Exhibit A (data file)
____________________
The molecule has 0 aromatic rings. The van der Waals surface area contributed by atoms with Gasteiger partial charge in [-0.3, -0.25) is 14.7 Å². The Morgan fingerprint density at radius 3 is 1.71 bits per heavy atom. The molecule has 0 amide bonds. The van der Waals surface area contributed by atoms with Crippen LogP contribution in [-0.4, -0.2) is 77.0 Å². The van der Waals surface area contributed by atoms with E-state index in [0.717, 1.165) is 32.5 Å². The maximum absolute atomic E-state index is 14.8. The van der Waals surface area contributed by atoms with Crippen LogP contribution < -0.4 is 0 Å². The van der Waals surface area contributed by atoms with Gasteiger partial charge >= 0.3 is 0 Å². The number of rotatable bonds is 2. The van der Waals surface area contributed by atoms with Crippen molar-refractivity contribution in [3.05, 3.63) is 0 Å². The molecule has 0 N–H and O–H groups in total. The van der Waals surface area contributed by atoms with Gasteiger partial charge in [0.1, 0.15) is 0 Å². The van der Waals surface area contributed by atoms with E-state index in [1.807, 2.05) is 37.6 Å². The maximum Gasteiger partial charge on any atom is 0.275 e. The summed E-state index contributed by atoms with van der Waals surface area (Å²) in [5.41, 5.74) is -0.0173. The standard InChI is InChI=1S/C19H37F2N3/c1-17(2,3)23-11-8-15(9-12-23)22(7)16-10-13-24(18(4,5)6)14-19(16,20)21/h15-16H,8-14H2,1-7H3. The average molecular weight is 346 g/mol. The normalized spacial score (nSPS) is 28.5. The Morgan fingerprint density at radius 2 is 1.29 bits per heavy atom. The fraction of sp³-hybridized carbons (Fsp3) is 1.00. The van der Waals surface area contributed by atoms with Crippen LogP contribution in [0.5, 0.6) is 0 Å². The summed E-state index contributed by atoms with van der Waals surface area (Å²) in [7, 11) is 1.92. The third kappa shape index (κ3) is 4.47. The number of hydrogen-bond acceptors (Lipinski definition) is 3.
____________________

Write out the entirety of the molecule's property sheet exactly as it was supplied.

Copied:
The molecule has 0 aromatic rings. The van der Waals surface area contributed by atoms with Gasteiger partial charge in [-0.3, -0.25) is 14.7 Å². The Morgan fingerprint density at radius 3 is 1.71 bits per heavy atom. The molecule has 0 amide bonds. The van der Waals surface area contributed by atoms with Crippen LogP contribution in [-0.4, -0.2) is 77.0 Å². The van der Waals surface area contributed by atoms with E-state index in [0.717, 1.165) is 32.5 Å². The maximum absolute atomic E-state index is 14.8. The van der Waals surface area contributed by atoms with Crippen LogP contribution < -0.4 is 0 Å². The van der Waals surface area contributed by atoms with Gasteiger partial charge >= 0.3 is 0 Å². The number of rotatable bonds is 2. The van der Waals surface area contributed by atoms with Crippen molar-refractivity contribution in [3.05, 3.63) is 0 Å². The molecule has 0 N–H and O–H groups in total. The van der Waals surface area contributed by atoms with Gasteiger partial charge in [0.1, 0.15) is 0 Å². The van der Waals surface area contributed by atoms with E-state index in [1.807, 2.05) is 37.6 Å². The maximum Gasteiger partial charge on any atom is 0.275 e. The summed E-state index contributed by atoms with van der Waals surface area (Å²) in [5.41, 5.74) is -0.0173. The standard InChI is InChI=1S/C19H37F2N3/c1-17(2,3)23-11-8-15(9-12-23)22(7)16-10-13-24(18(4,5)6)14-19(16,20)21/h15-16H,8-14H2,1-7H3. The average molecular weight is 346 g/mol. The normalized spacial score (nSPS) is 28.5. The Morgan fingerprint density at radius 2 is 1.29 bits per heavy atom. The fraction of sp³-hybridized carbons (Fsp3) is 1.00. The van der Waals surface area contributed by atoms with Crippen LogP contribution in [0.5, 0.6) is 0 Å². The summed E-state index contributed by atoms with van der Waals surface area (Å²) in [7, 11) is 1.92. The third kappa shape index (κ3) is 4.47. The number of hydrogen-bond acceptors (Lipinski definition) is 3.